That common trait is fear, which creates the 'fight or flight' response in humans. Unfortunately, it is this fight or flight response which can cause the downfall of many traders. We cannot change what we have evolved to feel over millions of years, but we can change how we approach these feelings, by studying the psychology of successful Forex traders and then applying the findings. Today, we will look at how we should behave and respond to trading situations from the correct Forex trading psychology point of view.

Disclaimer: Any Advice or information on this website is General Advice Only - It does not take into account your personal circumstances, please do not trade or invest based solely on this information. By Viewing any material or using the information within this site you agree that this is general education material and you will not hold any person or entity responsible for loss or damages resulting from the content or general advice provided here by Learn To Trade The Market Pty Ltd, it's employees, directors or fellow members. Futures, options, and spot currency trading have large potential rewards, but also large potential risk. You must be aware of the risks and be willing to accept them in order to invest in the futures and options markets. Don't trade with money you can't afford to lose. This website is neither a solicitation nor an offer to Buy/Sell futures, spot forex, cfd's, options or other financial products. No representation is being made that any account will or is likely to achieve profits or losses similar to those discussed in any material on this website. The past performance of any trading system or methodology is not necessarily indicative of future results.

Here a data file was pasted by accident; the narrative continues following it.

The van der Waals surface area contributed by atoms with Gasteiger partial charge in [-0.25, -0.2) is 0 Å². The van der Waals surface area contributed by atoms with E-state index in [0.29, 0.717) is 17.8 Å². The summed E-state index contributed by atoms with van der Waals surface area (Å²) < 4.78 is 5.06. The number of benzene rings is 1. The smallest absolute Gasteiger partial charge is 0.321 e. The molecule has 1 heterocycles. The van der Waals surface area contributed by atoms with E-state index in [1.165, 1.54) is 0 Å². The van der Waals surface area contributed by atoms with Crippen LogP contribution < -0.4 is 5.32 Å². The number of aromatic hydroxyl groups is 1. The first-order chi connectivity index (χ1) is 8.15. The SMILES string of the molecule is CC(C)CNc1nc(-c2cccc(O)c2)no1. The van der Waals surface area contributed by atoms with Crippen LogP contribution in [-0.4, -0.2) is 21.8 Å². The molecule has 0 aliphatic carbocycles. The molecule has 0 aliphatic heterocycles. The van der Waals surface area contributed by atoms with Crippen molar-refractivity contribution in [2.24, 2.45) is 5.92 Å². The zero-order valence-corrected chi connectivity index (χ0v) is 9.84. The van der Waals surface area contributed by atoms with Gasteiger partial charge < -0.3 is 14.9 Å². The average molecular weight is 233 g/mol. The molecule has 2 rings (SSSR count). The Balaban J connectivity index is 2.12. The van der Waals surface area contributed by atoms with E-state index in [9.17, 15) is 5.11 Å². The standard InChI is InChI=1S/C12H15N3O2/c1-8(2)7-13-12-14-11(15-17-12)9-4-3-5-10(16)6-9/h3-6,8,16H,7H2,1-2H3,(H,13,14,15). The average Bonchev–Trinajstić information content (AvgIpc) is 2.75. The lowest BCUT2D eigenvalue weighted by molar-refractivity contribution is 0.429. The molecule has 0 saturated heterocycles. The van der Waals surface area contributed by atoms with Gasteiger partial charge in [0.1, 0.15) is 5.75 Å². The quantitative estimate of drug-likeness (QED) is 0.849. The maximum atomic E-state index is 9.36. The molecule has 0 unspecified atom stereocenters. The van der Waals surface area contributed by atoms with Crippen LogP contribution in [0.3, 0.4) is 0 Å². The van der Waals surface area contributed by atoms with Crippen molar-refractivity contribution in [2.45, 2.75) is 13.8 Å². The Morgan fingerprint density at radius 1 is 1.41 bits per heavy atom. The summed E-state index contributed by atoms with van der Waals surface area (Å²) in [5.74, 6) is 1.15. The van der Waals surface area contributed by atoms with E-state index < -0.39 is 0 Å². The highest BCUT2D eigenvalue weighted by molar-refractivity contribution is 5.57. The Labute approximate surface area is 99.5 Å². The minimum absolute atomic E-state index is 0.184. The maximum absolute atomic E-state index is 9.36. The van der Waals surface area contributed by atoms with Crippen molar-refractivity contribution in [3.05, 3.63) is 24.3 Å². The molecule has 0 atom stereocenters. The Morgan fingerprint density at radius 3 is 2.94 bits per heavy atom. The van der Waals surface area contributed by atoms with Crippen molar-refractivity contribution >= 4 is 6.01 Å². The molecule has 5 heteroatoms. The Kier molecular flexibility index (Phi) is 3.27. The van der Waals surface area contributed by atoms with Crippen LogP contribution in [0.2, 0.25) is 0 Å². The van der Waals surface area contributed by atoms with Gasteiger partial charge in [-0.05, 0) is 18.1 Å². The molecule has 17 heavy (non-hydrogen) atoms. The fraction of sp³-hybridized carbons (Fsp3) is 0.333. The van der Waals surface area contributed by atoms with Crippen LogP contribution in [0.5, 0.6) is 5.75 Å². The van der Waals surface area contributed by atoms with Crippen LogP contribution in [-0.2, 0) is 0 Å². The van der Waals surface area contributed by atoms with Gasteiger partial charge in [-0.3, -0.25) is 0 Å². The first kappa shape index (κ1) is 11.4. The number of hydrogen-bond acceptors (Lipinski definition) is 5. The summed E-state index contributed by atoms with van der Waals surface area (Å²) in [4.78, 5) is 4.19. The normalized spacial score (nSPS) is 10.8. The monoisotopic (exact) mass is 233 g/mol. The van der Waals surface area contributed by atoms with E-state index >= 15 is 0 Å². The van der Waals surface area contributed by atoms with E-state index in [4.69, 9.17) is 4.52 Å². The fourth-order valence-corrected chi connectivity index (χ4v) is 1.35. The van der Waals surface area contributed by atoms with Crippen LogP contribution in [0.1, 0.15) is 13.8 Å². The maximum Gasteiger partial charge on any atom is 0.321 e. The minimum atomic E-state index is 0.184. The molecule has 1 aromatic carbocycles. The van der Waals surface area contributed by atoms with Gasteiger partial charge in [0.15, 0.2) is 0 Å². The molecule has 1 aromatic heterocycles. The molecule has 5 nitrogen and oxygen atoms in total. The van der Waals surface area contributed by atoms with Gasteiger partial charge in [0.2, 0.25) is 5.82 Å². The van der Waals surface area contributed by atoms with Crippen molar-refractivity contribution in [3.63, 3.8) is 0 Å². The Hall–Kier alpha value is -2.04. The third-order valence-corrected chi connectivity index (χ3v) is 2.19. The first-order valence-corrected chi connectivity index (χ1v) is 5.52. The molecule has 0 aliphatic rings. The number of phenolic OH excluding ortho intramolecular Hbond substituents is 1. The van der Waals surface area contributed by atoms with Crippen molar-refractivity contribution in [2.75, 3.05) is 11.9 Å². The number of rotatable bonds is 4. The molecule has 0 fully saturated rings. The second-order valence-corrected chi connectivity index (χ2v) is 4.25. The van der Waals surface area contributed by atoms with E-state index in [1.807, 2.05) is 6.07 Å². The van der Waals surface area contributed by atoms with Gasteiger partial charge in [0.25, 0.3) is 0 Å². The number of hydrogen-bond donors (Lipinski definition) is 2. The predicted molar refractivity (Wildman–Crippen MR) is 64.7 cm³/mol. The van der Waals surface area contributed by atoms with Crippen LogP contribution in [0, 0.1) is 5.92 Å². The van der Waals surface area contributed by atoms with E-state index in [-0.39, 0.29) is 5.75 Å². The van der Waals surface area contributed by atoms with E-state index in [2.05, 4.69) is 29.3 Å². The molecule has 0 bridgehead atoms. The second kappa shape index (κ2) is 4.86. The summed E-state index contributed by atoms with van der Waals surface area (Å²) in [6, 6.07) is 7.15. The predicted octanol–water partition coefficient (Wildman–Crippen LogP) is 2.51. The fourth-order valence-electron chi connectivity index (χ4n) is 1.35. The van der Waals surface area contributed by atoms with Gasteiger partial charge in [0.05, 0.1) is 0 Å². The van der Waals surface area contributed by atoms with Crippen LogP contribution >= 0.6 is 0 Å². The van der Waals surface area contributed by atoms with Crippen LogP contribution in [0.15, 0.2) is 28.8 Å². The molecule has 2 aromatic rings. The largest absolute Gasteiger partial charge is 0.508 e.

Loss aversion bias derives from the prospect theory. Humans have a funny way of evaluating their gains and losses, along with comparing their perceived meanings against each other. For example, when considering our options before making a choice, we are more willing to give preference to a lower possible loss over a higher possible reward. Fear is a much more powerful motivator than greed. In practice, a trader with a loss bias is more akin to cutting profits when they are still low, while allowing bigger drawdowns.

Fear – Traders become fearful of entering the market usually when they are new to trading and have not yet mastered an effective trading strategy like price action trading (in which case they should not be trading real money yet anyways). Fear can also arise in a trader after they hit a series of losing trades or after suffering a loss larger than what they are emotionally capable of absorbing. To conquer fear of the market, you primarily have to make sure you are never risking more money than you are totally OK with losing on a trade. If you are totally OK with losing the amount of money you have at risk, there is nothing to fear. Fear can be a very limiting emotion to a trader because it can make them miss out on good trading opportunities.
The Aussie dollar is very dependent on the price of gold, as Australia is the 2nd largest gold producer in the world. If gold prices fall, this means Australia is getting less money for that gold, and generally the Aussie dollar will weaken in these circumstances. If gold prices rise this is great for Australia and their dollar will normally strengthen with the rise in the price of gold.
Greed – There’s an old saying that you may have heard regarding trading the markets, it goes something like this: “Bulls make money, bears make money, and pigs get slaughtered”. It basically means that if you are a greedy “pig” in the markets, you are almost certainly going to lose your money. Traders are greedy when they don’t take profits because they think a trade is going to go forever in their favor. Another thing that greedy traders do is add to a position simply because the market has moved in their favor, you can add to your trades if you do so for logical price action-based reasons, but doing so only because the market has moved in your favor a little bit, is usually an action born out of greed. Obviously, risking too much on a trade from the very start is a greedy thing to do too. The point here is that you need to be very careful of greed, because it can sneak up on you and quickly destroy your trading account.

This is great, as the markets are open so long, we can enter or close a trade whenever we need to, whereas if you were trading stocks on the NYSE you can only trade during market hours, and once the market is closed you have to wait until the next trading day to trade your position. This forex help tip can really save you when there is a big unexpected political or news release and you need to close your position right away.